28 June 2022: written response to Question provided by the Director of City Infrastructure. Although some relevant information was provided, it did not address the specific questions asked. A follow up email was sent by John Englart to Council on 29 June asking for the questions to be properly responded to.

Late in the afternoon of 29 June 2022 a Council officer had an extensive phone conversation with Climate Action Merribek Convenor John Englart on rhe rollout of drinking fountains, and later forwarded the Council inventory of public drinking fountains. This effectively answered the questions put to Council. The information provided included (as at June 2022):

  • Most of Merri-bek’s drinking fountains are in municipal parks with four listed in road reserves across the municipality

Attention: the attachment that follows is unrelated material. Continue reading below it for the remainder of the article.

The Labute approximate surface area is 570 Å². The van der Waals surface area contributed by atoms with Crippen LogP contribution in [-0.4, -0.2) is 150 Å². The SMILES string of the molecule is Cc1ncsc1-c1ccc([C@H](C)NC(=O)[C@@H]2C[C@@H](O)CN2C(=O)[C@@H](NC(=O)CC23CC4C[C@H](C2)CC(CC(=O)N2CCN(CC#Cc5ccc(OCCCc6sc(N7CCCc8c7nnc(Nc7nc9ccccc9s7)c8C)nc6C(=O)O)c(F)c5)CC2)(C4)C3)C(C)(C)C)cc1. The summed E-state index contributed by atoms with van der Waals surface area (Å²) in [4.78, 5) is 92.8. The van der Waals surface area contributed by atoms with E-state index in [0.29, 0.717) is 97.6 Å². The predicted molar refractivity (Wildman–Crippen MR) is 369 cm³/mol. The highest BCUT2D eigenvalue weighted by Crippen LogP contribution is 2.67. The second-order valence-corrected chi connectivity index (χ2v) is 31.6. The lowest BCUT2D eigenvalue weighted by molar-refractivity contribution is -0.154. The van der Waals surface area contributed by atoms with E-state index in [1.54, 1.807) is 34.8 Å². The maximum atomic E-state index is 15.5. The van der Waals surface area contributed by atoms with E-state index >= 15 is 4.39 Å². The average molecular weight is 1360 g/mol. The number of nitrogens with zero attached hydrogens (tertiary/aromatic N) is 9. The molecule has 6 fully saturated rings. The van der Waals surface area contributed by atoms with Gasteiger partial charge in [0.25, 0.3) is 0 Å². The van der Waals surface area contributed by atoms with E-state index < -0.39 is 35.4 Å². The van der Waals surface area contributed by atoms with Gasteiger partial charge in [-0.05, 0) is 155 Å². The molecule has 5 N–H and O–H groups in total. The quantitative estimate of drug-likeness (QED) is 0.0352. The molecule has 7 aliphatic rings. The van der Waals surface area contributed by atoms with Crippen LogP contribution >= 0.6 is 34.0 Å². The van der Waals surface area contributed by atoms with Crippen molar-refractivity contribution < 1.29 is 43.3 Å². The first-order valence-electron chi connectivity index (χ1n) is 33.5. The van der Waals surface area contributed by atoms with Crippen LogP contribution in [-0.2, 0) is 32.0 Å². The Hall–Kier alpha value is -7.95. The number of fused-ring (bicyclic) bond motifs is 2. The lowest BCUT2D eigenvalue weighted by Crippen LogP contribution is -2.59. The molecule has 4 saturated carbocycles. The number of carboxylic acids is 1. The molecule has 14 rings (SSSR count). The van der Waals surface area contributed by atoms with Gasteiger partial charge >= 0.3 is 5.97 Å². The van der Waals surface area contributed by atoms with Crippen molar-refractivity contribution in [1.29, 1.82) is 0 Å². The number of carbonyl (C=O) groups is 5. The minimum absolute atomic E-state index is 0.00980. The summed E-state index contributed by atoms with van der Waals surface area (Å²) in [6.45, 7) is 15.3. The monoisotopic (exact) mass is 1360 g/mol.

• Need for an audit as two maps which show drinking fountain locations are missing about 12 fountains (as at June 2022)
  • Both the Council maps and current fountain list highlight a real gap in service delivery (as at June 2022)
  • Council’s Sustainability team advocate for sporting clubs and Council’s Recreation Unit to include bottle fillers and drinking fountains as part of the plastic wise program. There is a current challenge convincing sporting clubs and council’s Recreation and Building Facilities Units to install a $2.5k public bottle filler or drinking fountain but running off Sports Clubs water supply. Approximate annual cost of water supply is estimated at $10 annually. If Council has to install a new separate water line and infrastructure for a public drinking fountain the cost blows out to over $12k. It highlights the inconsistency of often major subsidies to Sports Clubs while these clubs have the veto to refuse to consider a public water bottle filler station that can be used at minimal cost to the Sports Club, and would probably be used mostly by their own members.